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The Mass Media

The Mass Media

The Mass Media

Seeing Red… and Loving It

Well, it’s official — Ani DiFranco has done it all. The prolific singer-songwriter, entrepreneur, and activist has spent her career crossing boundaries of genre and gender, and with Red Letter Year she has crossed into new territory: domestic bliss.

The album, mixed and co-produced by her partner Mike Napolitano, has been the subject of much anticipation and anxiety. Diehard fans have been nervous to see what kind of music, if any, DiFranco would release after trading in her celebrated autonomy for motherhood. Following an unusually long two-year wait, the answer is finally here: she has either hit a plateau or hit her stride, depending on your expectations.

As lyrically strident as ever, the opening and titular track alludes to Hurricane Katrina and Bush’s bumbled reaction – an apt subject, as the majority of Red was recorded in New Orleans. But despite the support of her tightest band yet, long-time listeners will recognize the choral cadence from her earlier anthem, “Tis of Thee.” It is, of course, nearly impossible to criticize a performer for sounding redundant after 28 albums and 20 years on the road, but such melodic predictability gets things off to a skeptical start.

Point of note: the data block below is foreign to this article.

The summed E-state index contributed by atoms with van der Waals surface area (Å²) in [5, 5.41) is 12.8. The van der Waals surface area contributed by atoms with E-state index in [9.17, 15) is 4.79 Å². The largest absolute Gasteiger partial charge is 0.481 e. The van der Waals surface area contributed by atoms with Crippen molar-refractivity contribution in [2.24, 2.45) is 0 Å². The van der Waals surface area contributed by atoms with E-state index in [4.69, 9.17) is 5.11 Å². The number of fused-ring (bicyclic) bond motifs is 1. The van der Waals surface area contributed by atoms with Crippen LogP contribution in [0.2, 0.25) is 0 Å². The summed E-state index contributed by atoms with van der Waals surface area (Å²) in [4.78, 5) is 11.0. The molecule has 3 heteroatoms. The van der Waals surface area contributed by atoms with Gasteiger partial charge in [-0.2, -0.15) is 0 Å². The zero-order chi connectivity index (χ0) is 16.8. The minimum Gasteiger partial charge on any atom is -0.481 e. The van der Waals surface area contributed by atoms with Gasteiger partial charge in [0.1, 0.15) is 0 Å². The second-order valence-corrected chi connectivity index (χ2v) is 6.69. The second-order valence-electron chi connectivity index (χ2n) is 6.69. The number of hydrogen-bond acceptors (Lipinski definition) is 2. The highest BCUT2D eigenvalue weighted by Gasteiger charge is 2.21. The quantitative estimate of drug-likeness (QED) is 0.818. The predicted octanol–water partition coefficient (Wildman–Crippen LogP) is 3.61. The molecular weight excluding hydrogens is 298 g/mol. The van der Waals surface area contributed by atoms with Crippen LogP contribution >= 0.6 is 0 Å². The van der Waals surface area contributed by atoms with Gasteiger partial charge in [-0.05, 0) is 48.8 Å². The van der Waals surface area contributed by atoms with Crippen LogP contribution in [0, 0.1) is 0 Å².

The next track, “Alla This,” is a rallying number featuring strings that could have backed Robert Smith. The words oscillate from sweet affirmations (“I’m expanding exponentially/I am consciousness without identity”) to simplistic provocations (“and I can’t support the troops/cuz every last one of them’s being duped”), which gives cause to wonder whether poetry has been overreached in favor of impact.

Thankfully, “Present/Infant” follows, a tenderly composed instant classic. Inspired by her new daughter Petah Lucia, the resolution to find “something better to do/than make insecurity a full-time job” expresses maturity rare of earlier output. As nervous as some fans might have been to hear their feminist heroine coo about babies, they will have to admit this song gets away with it while staying true to DiFranco’s principles, confirming once and for all the third-wave assertion that feminism is not anti-family.

Red offers many more pleasant surprises, from the funky, James Bond-like “Emancipated Minor,” to the gushing, straight-up love song and tinkling piano of “Smiling Underneath.” We even get the humble self-portrait we never thought we’d hear in “Round a Pole,” which describes the smitten singer as “having let go forever/the fallacy of ever/being alone.”

Most revealingly, “Star Matter” contemplates the cosmos over an aching marriage of acoustic chords and muted trumpet. As if to excuse the new feel-good direction of her artistry, it explains how “love gets started and next thing you know it leaves everything else behind.” While she hasn’t exactly left her politics behind, she has chosen to temper them with a happier, homier sentiment. To those who prized her non-conformist, angst-ridden canon, this may be something to get used to, but it seems to be working for her – and as long as she’s still working, that’s a pretty good sign.